Service Orientation and Its Role in Your Connected Systems Strategy: Building Distributed Applications

Service Orientation and Its Role in Your Connected Systems Strategy: Building Distributed Applications

Service-orientation is a means for building distributed systems. At its most abstract, service-orientation views everything from the mainframe application to the printer to the shipping dock clerk to the overnight delivery company as a service provider. Service providers expose capabilities through interfaces. Service-oriented architecture maps these capabilities and interfaces so they can be orchestrated into processes. The service model is "fractal": the newly formed process is a service itself, exposing a new, aggregated capability.

Fundamental to the service model is the separation between the interface and the implementation. The invoker of a service need only (and should only) understand the interface; the implementation can evolve over time, without disturbing the clients of the service. Interestingly, the same interface can be offered by many implementations; several key benefits of service-orientation derive from this abstraction of the capability from how the capability is delivered.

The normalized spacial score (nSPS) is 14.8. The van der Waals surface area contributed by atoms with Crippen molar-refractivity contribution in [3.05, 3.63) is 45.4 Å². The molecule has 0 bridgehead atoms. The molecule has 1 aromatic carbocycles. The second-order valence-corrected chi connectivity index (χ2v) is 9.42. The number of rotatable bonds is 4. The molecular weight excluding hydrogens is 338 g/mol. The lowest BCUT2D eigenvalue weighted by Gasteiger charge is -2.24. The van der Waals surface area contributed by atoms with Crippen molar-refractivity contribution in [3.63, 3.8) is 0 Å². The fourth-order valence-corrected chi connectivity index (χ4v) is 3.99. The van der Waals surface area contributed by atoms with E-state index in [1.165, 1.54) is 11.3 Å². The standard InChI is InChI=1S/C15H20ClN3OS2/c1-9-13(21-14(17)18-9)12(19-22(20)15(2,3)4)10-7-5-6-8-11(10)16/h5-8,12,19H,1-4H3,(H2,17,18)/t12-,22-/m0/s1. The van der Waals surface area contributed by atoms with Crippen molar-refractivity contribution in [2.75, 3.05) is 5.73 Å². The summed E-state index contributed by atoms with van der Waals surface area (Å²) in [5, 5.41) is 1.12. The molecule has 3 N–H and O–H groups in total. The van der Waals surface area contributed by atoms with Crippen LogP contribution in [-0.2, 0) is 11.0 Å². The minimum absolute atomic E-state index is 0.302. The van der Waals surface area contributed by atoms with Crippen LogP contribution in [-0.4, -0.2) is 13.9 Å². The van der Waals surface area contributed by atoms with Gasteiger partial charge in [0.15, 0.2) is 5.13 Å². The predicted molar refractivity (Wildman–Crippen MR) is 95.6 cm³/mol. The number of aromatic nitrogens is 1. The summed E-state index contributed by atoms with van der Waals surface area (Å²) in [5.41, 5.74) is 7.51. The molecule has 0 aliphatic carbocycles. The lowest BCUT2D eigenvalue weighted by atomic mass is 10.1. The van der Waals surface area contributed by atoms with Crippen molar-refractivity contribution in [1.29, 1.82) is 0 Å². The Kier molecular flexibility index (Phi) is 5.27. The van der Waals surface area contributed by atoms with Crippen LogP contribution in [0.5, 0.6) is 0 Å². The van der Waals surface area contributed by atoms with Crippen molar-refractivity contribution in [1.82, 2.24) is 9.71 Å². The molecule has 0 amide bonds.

This white paper presents the Microsoft Corporation vision for service-orientation and service-oriented architecture in enterprise computing.


Mike Burner Solutions Architect, Microsoft Developer and Platform Evangelism Group Mike Burner is a solutions architect in the Microsoft Developer and Platform Evangelism Group. Mike is currently focused on researching best practices for designing, building, and managing service-oriented solutions. For the past seventeen years, Mike has been building large-scale distributed systems, ranging from campus networks to interactive television content-management systems to Internet-scale web services. In his six years at Microsoft, Mike has focused on building technologies for XML-driven collaboration, including both B2B solutions and end-user experiences. Prior to joining Microsoft in 1998, Mike was the Vice President of Engineering at Alexa Internet, where he managed the development of Alexa's Web metadata and recommender services, one of the first super-scalar XML web services.
Microsoft Corporation India Pvt Ltd
20 Oct 2008
18 Oct 2008
19 Page(s)
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